RSV supplementation can alter the gut microbial composition and some suggest this may be an essential mechanism of action of RSV [55]. RSV leads to functional changes in the gut microbiome of obese mice, including: decreased relative abundance of Turicibacteraceae, Moryella, Lachnospiraceae, and Akkermansia and increased relative abundance of Bacteroides and Parabacteroides. Glucose homeostasis in obese mice was improved by faecal transplantation from healthy RSV-fed donor mice [55]. Obese gut microbiota has been associated with a reduced Bacteroidetes/Firmicutes ratio in mice and humans [56] and RSV was found to increase this ratio in rodent studies [55,57]. Firmicutes, more prevalent in the obese, produce greater amounts of energy from dietary fiber than other major gut bacterial phyla, such as Bacteroidetes, by increasing the production of short chain fatty acids (SCFAs) [58]. Furthermore, an increase in the Bacteriodetes population in the gut was also observed in overweight men, upon RSV and epigallocatechin-3-gallate supplementation [59]. Bacteroidetes is also associated with postprandial fat oxidation [58]. In addition to SCFAs production, the gut microbiota produces many other small molecules. Dietary choline, l-carnitine and lecithin can be converted into trimethylamine in the gut, which is converted to trimethylamine-N-oxide (TMAO) in the liver. TMAO production is associated with chronic diseases like cardiovascular disease, type II diabetes, and obesity [58,60]. RSV supplementation was shown to reduce TMAO production by increasing the Bacteroidetes population in the gut of mice [61].

2.3. Biotransformation of RSV Limits Plasma Bioavailability

The metabolic fate of RSV in the body is therefore widespread into different tissues, and its metabolism is rapid and extensive. A preclinical study in rats demonstrated that only a small fraction of RSV (1.5%) is able to escape conjugation and enter the bloodstream unmodified. About 75% enters the enterocyte while the remaining 25% is directly excreted. Once inside the cell, 60% is glucuronidated and 13.5% sulfated. These conjugates partially return to the intestine (42% glucuronides and 12% sulfates), leaving 17% glucuronides and 1.5% sulfates in the bloodstream [32,62]. Administering the metabolites RSV-3-O-sulfate (Figure 1.2) and RSV-4’-O-sulfate (Figure 1.3) to mice has shown that these metabolites are absorbed yet at low bioavailability (14% and 3%, respectively). Interestingly, regeneration of free RSV (2%) into the bloodstream was observed, indicating in vivo hydrolysis of sulfates, depending on membrane transporter activities [63].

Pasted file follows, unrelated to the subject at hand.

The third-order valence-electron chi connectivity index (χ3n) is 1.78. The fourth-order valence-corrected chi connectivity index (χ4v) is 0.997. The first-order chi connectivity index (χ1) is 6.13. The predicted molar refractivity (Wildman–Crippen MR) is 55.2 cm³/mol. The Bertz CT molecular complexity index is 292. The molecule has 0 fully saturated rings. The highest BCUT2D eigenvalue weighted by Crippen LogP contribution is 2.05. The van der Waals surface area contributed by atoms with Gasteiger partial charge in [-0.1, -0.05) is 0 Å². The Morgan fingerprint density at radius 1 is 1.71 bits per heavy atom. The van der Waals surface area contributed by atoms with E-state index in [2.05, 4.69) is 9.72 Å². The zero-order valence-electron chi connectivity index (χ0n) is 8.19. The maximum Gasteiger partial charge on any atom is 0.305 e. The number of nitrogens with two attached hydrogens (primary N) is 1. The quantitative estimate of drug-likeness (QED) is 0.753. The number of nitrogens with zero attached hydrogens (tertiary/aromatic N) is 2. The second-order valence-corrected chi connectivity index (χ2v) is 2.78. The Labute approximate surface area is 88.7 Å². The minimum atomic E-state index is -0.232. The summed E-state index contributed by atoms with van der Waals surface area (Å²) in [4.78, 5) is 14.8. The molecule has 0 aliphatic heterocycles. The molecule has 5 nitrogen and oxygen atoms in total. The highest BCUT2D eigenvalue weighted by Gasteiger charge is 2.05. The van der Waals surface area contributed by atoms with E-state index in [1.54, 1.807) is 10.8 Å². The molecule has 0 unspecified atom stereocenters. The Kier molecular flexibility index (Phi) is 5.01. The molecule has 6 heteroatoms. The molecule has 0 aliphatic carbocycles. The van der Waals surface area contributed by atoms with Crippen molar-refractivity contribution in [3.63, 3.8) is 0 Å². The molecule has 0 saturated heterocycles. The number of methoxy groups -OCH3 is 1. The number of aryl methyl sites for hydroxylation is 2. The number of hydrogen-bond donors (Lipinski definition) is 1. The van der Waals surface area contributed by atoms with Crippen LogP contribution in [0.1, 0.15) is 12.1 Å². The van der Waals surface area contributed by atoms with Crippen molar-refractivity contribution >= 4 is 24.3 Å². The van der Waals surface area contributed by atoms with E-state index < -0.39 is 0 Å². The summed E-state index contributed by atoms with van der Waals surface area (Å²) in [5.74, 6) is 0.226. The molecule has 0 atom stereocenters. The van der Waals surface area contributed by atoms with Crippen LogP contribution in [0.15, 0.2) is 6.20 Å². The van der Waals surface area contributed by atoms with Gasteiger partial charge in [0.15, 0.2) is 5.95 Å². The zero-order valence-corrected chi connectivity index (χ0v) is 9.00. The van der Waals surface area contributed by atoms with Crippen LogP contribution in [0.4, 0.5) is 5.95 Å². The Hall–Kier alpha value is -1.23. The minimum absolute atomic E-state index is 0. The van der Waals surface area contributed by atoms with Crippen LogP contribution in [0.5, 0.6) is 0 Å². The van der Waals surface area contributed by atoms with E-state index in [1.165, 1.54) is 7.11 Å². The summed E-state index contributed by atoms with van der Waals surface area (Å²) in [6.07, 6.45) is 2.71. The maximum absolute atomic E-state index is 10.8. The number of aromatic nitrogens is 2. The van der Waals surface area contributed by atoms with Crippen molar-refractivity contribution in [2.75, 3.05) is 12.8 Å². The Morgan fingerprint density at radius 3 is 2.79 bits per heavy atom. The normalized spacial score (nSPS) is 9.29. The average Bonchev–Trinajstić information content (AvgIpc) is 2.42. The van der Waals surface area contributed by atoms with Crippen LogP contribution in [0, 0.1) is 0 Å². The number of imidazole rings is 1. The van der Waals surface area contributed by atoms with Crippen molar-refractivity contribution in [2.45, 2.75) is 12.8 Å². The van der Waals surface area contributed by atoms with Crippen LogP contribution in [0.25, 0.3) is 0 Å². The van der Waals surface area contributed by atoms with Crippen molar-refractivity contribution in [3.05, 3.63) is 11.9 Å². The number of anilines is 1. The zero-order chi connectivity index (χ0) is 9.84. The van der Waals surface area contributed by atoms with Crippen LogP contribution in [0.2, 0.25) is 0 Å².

Many studies, both preclinical and clinical, have detected RSV metabolites in plasma (Table 1). Plasma concentration is an indicator of RSV bioavailability and determines the amount of RSV and metabolites available to peripheral target tissues. Regarding human studies, plasma concentration of RSV after single (Table 2) and repeated dosing (Table 3) was measured for studies from 2010 to 2018. Earlier studies have been reviewed already by Cottart et al. [64]. Administered in either single or repeated dosing, the peak levels of RSV in plasma were very low, given its poor bioavailability.

3. Molecular Action of Resveratrol and Metabolites

3.1. RSV Modulates a Panoply of Protein Targets

Many and diverse effects have been described for RSV, indicating an array of possible protein targets that can be (in)directly modulated by this compound [75,76,77,78,79,80]. Recently, a computational approach was used to map all publically available polyphenol-protein interactions [81]. Among all polyphenols and human metabolites, RSV was found to be one of the polyphenols with the most known interactions with proteins (738 RSV-protein interactions). Only five protein interactions were reported with RSV metabolites, specifically interacting with DHR, highlighting the lack of studies on RSV metabolites. Taken together, the protein interactome of RSV and DHR led to 743 interactions (Figure 3). The interacting proteins can be classified in terms of diseases, using DAVID’s [82] genetic association database (GAD) [83] disease classification system. RSV showed low coverage for most diseases (<50%), yet a widespread representation, highlighting its potential pleotropic effect. RSV modulates genes within pathways of cancer, metabolic and cardiovascular diseases, and to lesser extent other disease classes (Figure 3A). Taking the same list of RSV-interacting proteins, these could be classified in terms of protein super-families, using the InterPro [84] protein classification in DAVID. This analysis highlighted an enrichment in many protein super-families modulated by RSV (Figure 3B), of relevance in metabolic diseases and obesity, such as nuclear hormone receptor-type (e.g., PPARγ), insulin related, NF-κB, enolases, sirtuins, and nitric oxide related proteins. Using STITCH [85], a protein-metabolite database, proteins of experimental evidence were further selected to interact with RSV (Figure 3C). This obtained network highlighted, with substantial overlap, the enrichment of RSV-interacting proteins previously identified by InterPro classification (Figure 3B).